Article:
Tel Aviv is instituting a new method of districting students into middle schools and high schools, one that relies more on which elementary school students attended and less on the choices of the students and their parents.
For the past 15 years, students finishing sixth grade would choose five middle schools, from any of the city's four districts. Schools with particularly high demand, such as Alliance in North Tel Aviv, would choose students by lottery. That school rejected 60 to 80 students last year.
Starting next month, however, the Tel Aviv municipality will assign every middle school several elementary feeder schools, principals and municipal education sources told Haaretz.
If students or their parents dislike the default option, they will be allowed to appeal to enroll at another school.
Tel Aviv was Israel's first city to drop school districting and give students the freedom to choose their middle school. Other cities, like Jerusalem, followed suit, and still others are planning to do so in the near future.
One of the premises of the program is that competition over students will improve school quality.
Education Ministry director general Shimshon Shoshani, who headed Tel Aviv's education administration, supports forgoing school districting. Over the past several months, the Education Ministry has been considering implementing experimental school choice programs in other cities.
Several sources said the new plan would divide Tel Aviv into several districts. Each would be assigned one middle school and several elementary schools. This would create contiguity between elementary, middle and high school, municipal sources told Haaretz.
Students unhappy with the high school or middle school in their district would be able to appeal and try to enroll in another school.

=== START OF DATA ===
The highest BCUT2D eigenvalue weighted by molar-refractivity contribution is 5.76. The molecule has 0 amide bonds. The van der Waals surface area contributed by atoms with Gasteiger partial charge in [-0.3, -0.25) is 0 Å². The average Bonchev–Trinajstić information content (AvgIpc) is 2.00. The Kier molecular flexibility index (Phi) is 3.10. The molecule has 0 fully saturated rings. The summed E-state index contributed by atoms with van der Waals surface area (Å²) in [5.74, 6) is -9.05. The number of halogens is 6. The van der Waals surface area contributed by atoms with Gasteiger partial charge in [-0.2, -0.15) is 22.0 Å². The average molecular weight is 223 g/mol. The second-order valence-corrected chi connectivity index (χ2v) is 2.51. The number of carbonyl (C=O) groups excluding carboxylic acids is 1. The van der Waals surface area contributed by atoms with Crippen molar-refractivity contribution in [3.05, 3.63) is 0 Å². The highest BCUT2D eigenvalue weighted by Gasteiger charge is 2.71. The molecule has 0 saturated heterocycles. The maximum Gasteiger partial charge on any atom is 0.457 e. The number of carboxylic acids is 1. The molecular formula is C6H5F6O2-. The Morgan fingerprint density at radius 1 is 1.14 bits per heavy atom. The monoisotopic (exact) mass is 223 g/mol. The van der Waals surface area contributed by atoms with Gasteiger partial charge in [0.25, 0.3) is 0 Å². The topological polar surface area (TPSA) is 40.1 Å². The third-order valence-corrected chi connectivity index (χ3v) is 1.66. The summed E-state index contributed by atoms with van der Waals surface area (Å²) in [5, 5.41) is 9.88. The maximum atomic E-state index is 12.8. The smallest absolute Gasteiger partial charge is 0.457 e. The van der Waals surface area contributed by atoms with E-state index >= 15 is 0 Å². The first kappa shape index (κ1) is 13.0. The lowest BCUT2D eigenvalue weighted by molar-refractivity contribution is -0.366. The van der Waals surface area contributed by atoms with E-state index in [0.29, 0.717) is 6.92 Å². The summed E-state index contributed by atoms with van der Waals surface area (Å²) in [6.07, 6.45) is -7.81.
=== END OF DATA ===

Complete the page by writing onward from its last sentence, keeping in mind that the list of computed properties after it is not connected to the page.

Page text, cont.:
However, municipal sources said they believed most students would choose schools closest to their place of residence.
"The municipality is tired of the headache produced by the free-choice scheme," a high school principal said. "There are many struggles between parents, some aimed at lobbying the mayor, Ron Huldai. If so many people are unhappy with the situation, you can't maintain it for very long. In a way, the new scheme actually takes us back a bit, to the old system of school districts."
"The free-choice plan allowed all children to choose their schools, but offered no guarantees that they would get in," another principal said. "Kids living next to a popular school in the northern neighborhood would have to travel every day to a school on the other side of the city, because of the draw. The plan resulted in horrendous competition between schools, and a lot of needless stress and anxiety among children."
"With most schools more on less on the same level, choice doesn't really mean much," said Daphna Lev, director of education, culture and sports at the municipality. "The old scheme led to a lot of marketing expenses and competition between schools, without really changing anything. Over the last few years, the scheme has been resulting in registration chaos."
Critics of the new program said it would damage integration between students from the more privileged northern neighborhoods and the less privileged southern ones. Municipal sources, however, argued that this would not be affected, since no one would block children from southern neighborhoods from studying in the north.
"Parents' choice of schools for their children is not based on qualitative or pedagogical criteria, but rather on symbolic impressions - how clean the school is, how nice open house night was, et cetera," said Professor Yizhar Oplatka of the School of Education at Tel Aviv University, who has been advising the Tel Aviv municipality for the past few months. "If the only criteria pushing principals to perform better are symbolic ones, then marketing, not better education, becomes the goal instead."
The Tel Aviv municipality stated in response, "The education administration has been examining the high school registration system, and is seeking to better tailor it to pedagogical needs and the city's demographic changes. The review is being conducted with feedback from everyone involved - principals, education teams, parents and teachers, whose input is needed to lead a successful new program."
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